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Microsoft KB Archive/142117

From BetaArchive Wiki

Article ID: 142117

Article Last Modified on 3/29/2007


  • Microsoft Excel 97 Standard Edition
  • Microsoft Excel 95 Standard Edition
  • Microsoft Excel 2.0 Standard Edition
  • Microsoft Excel 3.0 Standard Edition
  • Microsoft Excel 4.0 Standard Edition
  • Microsoft Excel 5.0 Standard Edition
  • Microsoft Excel 2001 for Mac
  • Microsoft Excel 98 for Macintosh
  • Microsoft Excel 2.2 for Macintosh
  • Microsoft Excel 3.0 for Macintosh
  • Microsoft Excel 4.0 for Macintosh
  • Microsoft Excel 5.0 for Macintosh
  • Microsoft Excel 5.0a for Macintosh

This article was previously published under Q142117

For a Microsoft Excel 2000 version of this article, see 179871.


There are several methods that you can use to recover information from damaged or corrupted files. This article discusses those methods and points you to other Microsoft Knowledge Base articles that discuss the methods in greater detail.

Methods for Recovering Data in Corrupted Microsoft Excel Files

Save the File in the SYLK Format

If you can open the corrupted Microsoft Excel file, you can "filter" it by saving the file in the SYLK format, closing the file, and then reopening it.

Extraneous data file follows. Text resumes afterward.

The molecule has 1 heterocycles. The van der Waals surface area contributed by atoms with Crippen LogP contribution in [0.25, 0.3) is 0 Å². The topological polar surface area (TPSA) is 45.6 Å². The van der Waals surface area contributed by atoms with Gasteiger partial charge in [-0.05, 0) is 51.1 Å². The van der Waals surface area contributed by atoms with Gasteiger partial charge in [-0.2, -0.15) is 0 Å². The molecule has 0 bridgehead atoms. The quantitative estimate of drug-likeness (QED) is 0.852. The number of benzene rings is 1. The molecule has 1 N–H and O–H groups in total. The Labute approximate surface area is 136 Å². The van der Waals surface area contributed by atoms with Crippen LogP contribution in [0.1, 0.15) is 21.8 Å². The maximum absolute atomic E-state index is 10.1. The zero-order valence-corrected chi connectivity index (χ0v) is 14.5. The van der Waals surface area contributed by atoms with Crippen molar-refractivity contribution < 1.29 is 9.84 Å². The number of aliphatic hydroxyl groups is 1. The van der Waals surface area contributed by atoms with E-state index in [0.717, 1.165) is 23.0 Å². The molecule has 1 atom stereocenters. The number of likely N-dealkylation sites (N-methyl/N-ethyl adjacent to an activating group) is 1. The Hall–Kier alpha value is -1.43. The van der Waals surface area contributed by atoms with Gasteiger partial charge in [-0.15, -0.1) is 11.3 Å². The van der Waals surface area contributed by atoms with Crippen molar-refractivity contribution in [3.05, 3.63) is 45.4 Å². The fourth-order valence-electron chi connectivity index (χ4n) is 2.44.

Use the Revert To Saved Document Command to Recover Data

If you are editing a Microsoft Excel worksheet and the file accidentally becomes corrupted before you have saved changes to the file, you can recover the original worksheet by doing the following:

  1. On the File menu, click Open and select the name of the file that you are editing. Note that a dialog box appears with the message "Revert to Saved Document?"
  2. Click OK.

The file that you are editing reverts to the last saved version of the file.

Use a Macro to Extract the Data in a Chart

In Microsoft Excel versions 5.0 and later, data may be retrieved from a chart, even when the data is in an external worksheet or workbook. This behavior can be useful in situations where the chart was created from or linked to another file that is unavailable or has been damaged in some way.

When the source data to a chart is lost, you can still retrieve the data from the chart itself by using a Visual Basic for Applications (VBA) macro.

For additional information, please see the following article in the Microsoft Knowledge Base:

137016 XL: Macro to Extract Data from a Chart

Use the Microsoft Excel 97 File Recovery Macro to Recover Information (Excel 97 only)

If you can open the workbook in Microsoft Excel 97, you can use the Microsoft Excel 97 File Recovery Macro to re-create Excel worksheets, XLM macro sheets, and module sheets in a new workbook. This macro also creates a log file so that you can identify items that cause problems when you use the macro to transfer them to the new worksheet. If the Microsoft Excel 97 File Recovery Macro fails, view the last entry in the log file to determine which item causes the problem, and then re-create the workbook without that item.